During a discussion at a meeting of the Seattle Landmarks Preservation Board (LPB) I attended some years ago, one speaker proposed, “I think a ‘Landmark’ should be a LANDMARK!!!!”
While the statement is an obvious tautology, we all understand what he meant; he was thinking of a “landmark” in the sense of Kevin Lynch, a distinct visual object that stands apart from its surroundings—something memorable. Fortunately, Seattle’s landmarks ordinance is more subtle than that. One of the criteria for designation is visual prominence, but there are others including association with events, persons, cultural, political or economic heritage; embodiment of the attributes of a particular style or identification as an outstanding work of a designer or builder.
As I recall, at that long ago LPB meeting, the building under consideration was an apartment building, and it did not make the cut. Only a minority of the LPB favored designation for the building. It now survives only in photographs. Apartment buildings likely have a difficult time being designated as landmarks. We tend to think of them as urban fabric—as background buildings. They rarely stand out as LANDMARKS!!! Besides that, apartment buildings often do not age particularly: well renters come and go, maintenance can sometimes be minimal, interiors may be updated. Change over time can pose a problem for landmarking—not only must a building meet one or more of the landmark criteria, but it must also display integrity, meaning “the ability to convey its significance.”
Thus, we are indeed fortunate that the LPB voted on August 8 to nominate the Bel-Roy Apartments (now The Belroy) for Landmark status and followed this with a vote to designate the building on October 6, 2010. The Board called the building an outstanding work of Bain & Pries, an outstanding example of Art Deco and visually significant in its location.
The Bel-Roy is woven into the fabric of Capitol Hill, but it is much more than most fabric buildings. Constructed between September 1930 and April 1931, the Bel-Roy was the most notable apartment project of the partnership (1928-31) of William J. Bain and Lionel H. Pries. Most Bain & Pries apartment projects were fairly straightforward two-, three- and four-story structures with conventional double-loaded corridor plans and simplified versions of historically derived detailing. The Bel-Roy was exceptional both in its planning and its vocabulary.
The Bel-Roy features a point-block plan with seven individual apartment groups: Each group has its own entry and stair providing access to two apartments on each floor—one to either side. Because there are no continuous corridors, each apartment extends all the way though the narrow building, providing access to light and air on two opposite sides.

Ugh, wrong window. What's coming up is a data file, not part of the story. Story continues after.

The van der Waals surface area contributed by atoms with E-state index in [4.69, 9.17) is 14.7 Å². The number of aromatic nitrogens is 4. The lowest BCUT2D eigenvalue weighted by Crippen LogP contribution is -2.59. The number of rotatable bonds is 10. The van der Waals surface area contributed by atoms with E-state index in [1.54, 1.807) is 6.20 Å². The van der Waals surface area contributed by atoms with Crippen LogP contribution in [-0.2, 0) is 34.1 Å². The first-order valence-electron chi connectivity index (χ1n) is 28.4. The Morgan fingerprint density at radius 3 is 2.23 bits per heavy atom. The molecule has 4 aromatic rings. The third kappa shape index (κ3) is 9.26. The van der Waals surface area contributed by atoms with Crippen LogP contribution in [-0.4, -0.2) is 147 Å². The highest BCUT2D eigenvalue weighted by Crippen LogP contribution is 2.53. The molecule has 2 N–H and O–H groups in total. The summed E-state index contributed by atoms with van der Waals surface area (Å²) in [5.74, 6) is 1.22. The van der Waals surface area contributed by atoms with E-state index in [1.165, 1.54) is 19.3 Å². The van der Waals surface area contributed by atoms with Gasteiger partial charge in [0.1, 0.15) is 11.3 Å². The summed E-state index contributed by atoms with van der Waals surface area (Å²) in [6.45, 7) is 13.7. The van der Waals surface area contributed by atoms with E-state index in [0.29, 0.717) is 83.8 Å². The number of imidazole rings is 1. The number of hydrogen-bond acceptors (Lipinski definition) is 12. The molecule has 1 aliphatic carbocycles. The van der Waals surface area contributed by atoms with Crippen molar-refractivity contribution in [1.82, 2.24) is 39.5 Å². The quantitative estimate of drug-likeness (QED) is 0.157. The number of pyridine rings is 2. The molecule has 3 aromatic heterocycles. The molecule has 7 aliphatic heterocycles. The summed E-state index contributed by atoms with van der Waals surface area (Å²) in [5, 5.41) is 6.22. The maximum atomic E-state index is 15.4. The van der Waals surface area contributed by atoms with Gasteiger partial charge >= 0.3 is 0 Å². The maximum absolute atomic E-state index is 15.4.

In overall form the building is an L, extending 131 feet north-to-south parallel to (and visible from) I-5 and 130 feet west-to-east along Roy Street, ending at Bellevue Avenue E. Its scale is rarely perceived because the north-south wing is hidden by houses along Bellevue and by existing vegetation. Only from the air can one see the overall L-plan and the unique zig-zag wall with very broad V-shaped bays that erodes the southwest corner of the building, allowing wide-angle views from the apartments.
Constructed at the onset of the Great Depression, the Bel-Roy is an economical brick and wood frame structure above a concrete garage built into the hillside. Although the details are simply executed, critic Peter Staten described the building as “one of the best examples of Art Deco design in Seattle.” Wide bands of brick painted gray, with protruding bricks at the top and bottom, alternate with bands of red brick that align with the steel windows. Stepped brickwork marks each of the entries. The closest entrance to the street is slightly recessed, while the others have steel canopies supported by zig-zag brackets.
The Bel-Roy was a successful project. As noted by Mimi Sheridan, who prepared the Landmark nomination, the building inspired loyalty among its residents. Although the apartments (studios and one bedrooms) average just 553 square feet, the building has had many long-term residents. The apartments have been well maintained and retain many of their original features. In the LPB discussion on August 8, a member of the Board called the Bel-Roy the “gold standard” in terms of integrity.
It is anticipated that the Bel-Roy will soon be part of a larger project, conceived by developer Point32, that will replace the houses in front of the Bel-Roy along Bellevue, as well as on the next lot to the north. The Bel-Roy will be integrated with new buildings, designed by Weinstein A|U, creating a courtyard shared by the old and new structures.